(doi: 10.2478/afmnai-2014-0012)

This study intends to investigate ethical issues in sticking to publication ethics in major medical journals of Iranian universities published in 2011 and 2012. The results indicated that some ethical considerations are ignored in publishing medical articles: a great majority of articles did not state the approval of research committees and some did not disclose the conflict of interests and the financial support providers. The authors discussed some reasons why these deviations occurr and provided some practical suggestions.
http://www.deepdyve.com/lp/de-gruyter/ethical-considerations-in-publishing-medical-articles-in-iranian-Llrbo8RWFL

B - Publishing strategies

Dai N, Xu D, Zhong X, et al.  Build infrastructure in publishing scientific journals to benefit medical scientists. Chinese Journal of Cancer Research 2014;26(1):119-123
(doi: 10.3978/issn.1000-9604.2014.02.10)

Medical journals should optimize their publishing processes and strategies to satisfy the huge need for medical scientists to publish their articles, and then obtain better prestige and impact in scientific and research community. These strategies include optimizing the process of peer-review, utilizing open-access publishing models actively, finding ways of saving costs and getting revenue, smartly dealing with research fraud or misconduct, maintaining sound relationship with pharmaceutical companies, and managing to provide relevant and useful information for clinical practitioners and researchers.
http://www.ncbi.nlm.nih.gov/pmc/articles/PMC3937756/

B - Creative Commons and open access

Carroll MW. Creative Commons and the openness of open access. The New England Journal of Medicine 2013;368:789-791
(doi: 10.1056/NEJMp1300040)

The Internet has changed the economics of publication and digital-resource sharing. Copyright law supplies the baseline terms of use for almost all information on the Internet. These terms can be altered if the copyright owner grants a license or permission to do something that would otherwise infringe copyright. Creative Commons licenses are the most widely used of these public licenses for all kinds of copyrighted works except software, for which free and open-source licenses are most common.
http://www.nejm.org/doi/full/10.1056/NEJMp1300040

B - Peer review and visibility

Lortie CJ, Allesina S, Aarssen L, et al. With great power comes great responsibility: the importance of rejection, power, and editors in the practice of scientific publishing. PLoS One 2013;8(12):e85382
(doi: 10.1371/journal.pone.0085382)

The authors used data from the handling service manuscript Central for ten mid-tier ecology and evolution journals to test whether number of external reviews completed improved citation rates for all accepted manuscripts. Results showed that citation rates of manuscripts do not correlate with the number of individuals that provided reviews. This study aimed also to explore whether editor-only review is a viable peer review model.
http://www.plosone.org/article/info%3Adoi%2F10.1371%2Fjournal.pone.0085382

Monday, July 28, 2014

B - Good clinical practice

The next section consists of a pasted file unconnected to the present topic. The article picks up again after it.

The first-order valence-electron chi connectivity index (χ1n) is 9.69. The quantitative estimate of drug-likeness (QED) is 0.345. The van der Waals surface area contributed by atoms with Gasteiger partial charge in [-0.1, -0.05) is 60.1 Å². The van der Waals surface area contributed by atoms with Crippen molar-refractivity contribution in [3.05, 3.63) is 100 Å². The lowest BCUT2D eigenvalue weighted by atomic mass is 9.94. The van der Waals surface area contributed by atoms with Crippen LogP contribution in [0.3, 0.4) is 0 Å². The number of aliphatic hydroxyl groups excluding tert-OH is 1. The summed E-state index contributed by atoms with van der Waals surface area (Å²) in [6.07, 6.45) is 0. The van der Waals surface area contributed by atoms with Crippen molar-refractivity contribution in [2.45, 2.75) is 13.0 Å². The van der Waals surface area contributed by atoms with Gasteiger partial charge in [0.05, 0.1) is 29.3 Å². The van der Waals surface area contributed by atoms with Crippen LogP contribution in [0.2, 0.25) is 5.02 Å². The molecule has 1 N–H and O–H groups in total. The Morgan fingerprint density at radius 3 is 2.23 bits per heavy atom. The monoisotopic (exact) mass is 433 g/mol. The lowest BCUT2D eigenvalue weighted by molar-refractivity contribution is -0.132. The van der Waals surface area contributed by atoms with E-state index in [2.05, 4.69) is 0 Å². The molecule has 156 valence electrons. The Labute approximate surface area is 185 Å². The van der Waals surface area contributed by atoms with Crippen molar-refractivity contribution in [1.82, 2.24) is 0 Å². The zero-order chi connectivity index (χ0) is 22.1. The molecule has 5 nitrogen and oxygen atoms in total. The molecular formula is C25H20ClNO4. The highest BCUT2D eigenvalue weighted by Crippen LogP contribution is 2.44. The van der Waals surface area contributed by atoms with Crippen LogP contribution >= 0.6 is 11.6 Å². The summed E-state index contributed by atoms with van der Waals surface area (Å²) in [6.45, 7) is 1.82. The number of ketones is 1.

Berghammer G. Good clinical practice (GPC): a universal call for ethics in biomedical research. Medical Writing 2014; 23(2):106-112
(doi: 10.1179/2047480614Z.000000000209)  

Today, the principles of good clinical practice (GCP) form an integral part of the development of new medicines. GPC provides an international ethical and scientific quality standard designed to protect the rights and safety of individuals consenting to participate in clinical trials and to ensure the integrity and credibility of clinical research data. This article traces the historical roots of GCP and takes a look at the role GCP principles play in the life of the medical writer. 
http://www.maneyonline.com/doi/abs/10.1179/2047480614Z.000000000209

B - Study design in biomedical and health research

Thiese MS. Observational and interventional study design types; an overview. Biochemia Medica 2014;24(2):199-210
(doi: 10.11613/BM.2014.022)

The appropriate choice in study design is essential for the quality, execution, and interpretation of biomedical and public health research. Observational study designs, also called epidemiologic study designs, are often retrospective and are used to assess potential causation in exposure-outcome relationships and therefore influence preventive methods. Interventional studies are often prospective and are specifically tailored to evaluate direct impacts of treatment or preventive measures on disease.
http://www.biochemia-medica.com/2014/24/199

B - Authorship attitudes and practice in Norway

Nylenna M, Fagerbakk F, Kierulf P. Authorship: attitudes and practice among Norwegian researchers. BMC Medical Ethics 2014;15:53
(doi: 10.1186/1472-6939-15-53)

The authors studied attitudes to, and practice of, authorship among researchers in a university hospital and medical school in Norway. Reserchers, who responded to a questionnaire, had knowledge of formal authorship requirements. Most of them agreed with the criteria, but found it harder to put them into practice, and had experienced breaches. More experienced researchers found it easier to put authorship recommendations into practice than less experienced researchers.
http://www.biomedcentral.com/1472-6939/15/53/abstract

B - Plagiarism and retraction

Chaddah P. Not all plagiarism requires a retraction. Nature 2014;511(7508):127
(doi: 10.1038/511127a)

It is important to appreciate why scientists may indulge in the three forms of plagiarism (text plagiarism, ideas plagiarism, and results plagiarism), that the author discusses in this article. According to him, papers that plagiarize only text can still contribute to the literature, but any errors or omissions should be prominently corrected. Such plagiarism is unethical, but the originality of ideas more than of language should be valued.
http://www.nature.com/news/not-all-plagiarism-requires-a-retraction-1.15517

B - English for medical purposes

Salager-Meyer F. Origin and development of English for Medical Purposes. Part II: Research on spoken medical English. Medical Writing 2014;23(2):129-131
(doi: 10.1179/2047480614Z.000000000204)

This second part of the review on English for Medical Purposes (EMP) presents the main results of a  research on spoken interaction in medical settings. The first group of studies focused on improving the English language skills of non-Anglophone medical students and health professionals;  the second one consisted in linguistic analysis of medical conference presentations; and the third research analyzed the literature on healthcare (doctor-patient) communication, These three categories were discussed.
http://www.maneyonline.com/doi/abs/10.1179/2047480614Z.000000000204?journalCode=mew